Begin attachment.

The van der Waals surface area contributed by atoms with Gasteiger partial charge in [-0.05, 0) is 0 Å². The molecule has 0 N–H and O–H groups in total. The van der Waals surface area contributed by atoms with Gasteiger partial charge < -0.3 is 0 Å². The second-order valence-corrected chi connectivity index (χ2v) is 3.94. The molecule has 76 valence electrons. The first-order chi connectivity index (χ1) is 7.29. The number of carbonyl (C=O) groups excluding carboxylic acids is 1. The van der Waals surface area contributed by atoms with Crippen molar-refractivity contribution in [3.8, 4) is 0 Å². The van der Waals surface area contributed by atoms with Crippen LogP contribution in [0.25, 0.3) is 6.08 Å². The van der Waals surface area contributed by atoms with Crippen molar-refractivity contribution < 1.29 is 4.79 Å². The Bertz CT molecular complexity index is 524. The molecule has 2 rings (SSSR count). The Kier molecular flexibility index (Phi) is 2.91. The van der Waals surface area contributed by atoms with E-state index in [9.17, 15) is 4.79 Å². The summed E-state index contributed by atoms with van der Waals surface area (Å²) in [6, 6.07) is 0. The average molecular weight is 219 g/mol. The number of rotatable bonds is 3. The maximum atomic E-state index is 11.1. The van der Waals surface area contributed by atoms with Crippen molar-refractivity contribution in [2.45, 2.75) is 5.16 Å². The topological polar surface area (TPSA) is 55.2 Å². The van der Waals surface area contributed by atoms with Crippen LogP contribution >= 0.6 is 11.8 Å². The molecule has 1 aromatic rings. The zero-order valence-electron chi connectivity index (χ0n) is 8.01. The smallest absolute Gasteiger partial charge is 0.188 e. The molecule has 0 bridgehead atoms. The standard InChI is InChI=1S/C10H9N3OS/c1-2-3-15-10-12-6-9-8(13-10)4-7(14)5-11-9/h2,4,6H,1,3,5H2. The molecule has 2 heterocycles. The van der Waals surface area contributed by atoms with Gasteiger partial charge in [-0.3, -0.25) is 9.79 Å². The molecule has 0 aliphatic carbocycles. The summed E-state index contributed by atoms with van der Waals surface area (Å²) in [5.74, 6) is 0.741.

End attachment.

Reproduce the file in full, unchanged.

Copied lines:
The van der Waals surface area contributed by atoms with Gasteiger partial charge in [-0.05, 0) is 0 Å². The molecule has 0 N–H and O–H groups in total. The van der Waals surface area contributed by atoms with Gasteiger partial charge < -0.3 is 0 Å². The second-order valence-corrected chi connectivity index (χ2v) is 3.94. The molecule has 76 valence electrons. The first-order chi connectivity index (χ1) is 7.29. The number of carbonyl (C=O) groups excluding carboxylic acids is 1. The van der Waals surface area contributed by atoms with Crippen molar-refractivity contribution in [3.8, 4) is 0 Å². The van der Waals surface area contributed by atoms with Crippen LogP contribution in [0.25, 0.3) is 6.08 Å². The van der Waals surface area contributed by atoms with Crippen molar-refractivity contribution < 1.29 is 4.79 Å². The Bertz CT molecular complexity index is 524. The molecule has 2 rings (SSSR count). The Kier molecular flexibility index (Phi) is 2.91. The van der Waals surface area contributed by atoms with E-state index in [9.17, 15) is 4.79 Å². The summed E-state index contributed by atoms with van der Waals surface area (Å²) in [6, 6.07) is 0. The average molecular weight is 219 g/mol. The number of rotatable bonds is 3. The maximum atomic E-state index is 11.1. The van der Waals surface area contributed by atoms with Crippen molar-refractivity contribution in [2.45, 2.75) is 5.16 Å². The topological polar surface area (TPSA) is 55.2 Å². The van der Waals surface area contributed by atoms with Crippen LogP contribution >= 0.6 is 11.8 Å². The molecule has 1 aromatic rings. The zero-order valence-electron chi connectivity index (χ0n) is 8.01. The smallest absolute Gasteiger partial charge is 0.188 e. The molecule has 0 bridgehead atoms. The standard InChI is InChI=1S/C10H9N3OS/c1-2-3-15-10-12-6-9-8(13-10)4-7(14)5-11-9/h2,4,6H,1,3,5H2. The molecule has 2 heterocycles. The van der Waals surface area contributed by atoms with Gasteiger partial charge in [-0.3, -0.25) is 9.79 Å². The molecule has 0 aliphatic carbocycles. The summed E-state index contributed by atoms with van der Waals surface area (Å²) in [5.74, 6) is 0.741.